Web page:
Troubleshooting and DebuggingProvides clear log output for easy identification of errors, warnings, and unexpected behaviors. Tools like pino-pretty help format and visualize logs for easier analysis.Depending on the logger, may provide extensive features for log management and analysis but can be more complex to navigate and configure for troubleshooting.

Conclusion

  • Pino is a fast, lightweight logging library for Node.js, ideal for applications where performance and speed are crucial.
  • Pino offers high performance, being one of the fastest logging libraries available.
  • It provides simple integration and configuration like logging levels, custom serializers, and child loggers making it easy to get started.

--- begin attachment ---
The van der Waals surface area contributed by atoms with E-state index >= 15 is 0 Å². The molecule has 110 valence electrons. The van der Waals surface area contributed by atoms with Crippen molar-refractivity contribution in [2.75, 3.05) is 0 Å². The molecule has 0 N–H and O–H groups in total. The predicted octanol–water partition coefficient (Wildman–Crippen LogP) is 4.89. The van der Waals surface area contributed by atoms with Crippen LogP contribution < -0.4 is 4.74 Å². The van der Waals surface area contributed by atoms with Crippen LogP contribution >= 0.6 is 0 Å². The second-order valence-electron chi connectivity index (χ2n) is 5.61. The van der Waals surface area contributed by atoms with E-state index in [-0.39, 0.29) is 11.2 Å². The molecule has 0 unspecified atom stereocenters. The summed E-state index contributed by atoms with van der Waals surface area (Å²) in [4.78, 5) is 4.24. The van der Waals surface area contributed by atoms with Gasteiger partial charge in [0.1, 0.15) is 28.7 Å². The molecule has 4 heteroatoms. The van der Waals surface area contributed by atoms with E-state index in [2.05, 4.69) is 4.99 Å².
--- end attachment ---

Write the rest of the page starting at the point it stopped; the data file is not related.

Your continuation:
• The pino-pretty module provides human-readable log formats. while the pino-http middleware seamlessly logs HTTP requests and responses.
  • Pino can be integrated with observability platforms like Signoz for centralized log management and analysis.
  • Leveraging Pino can lead to better log management, enhanced application monitoring, and improved overall performance.

FAQs

What is Pino package?

The Pino package is a Node.js logging library designed for speed and efficiency, offering robust features and flexible configuration options for developers.

What is the common log format in Pino?

Pino uses a default JSON-based log format, which is structured and easy to parse for automated processing and analysis.

What is Pino pretty?

Pino pretty (pino-pretty) is a tool that formats Pino's JSON logs into a more human-readable format, enhancing readability during development and debugging.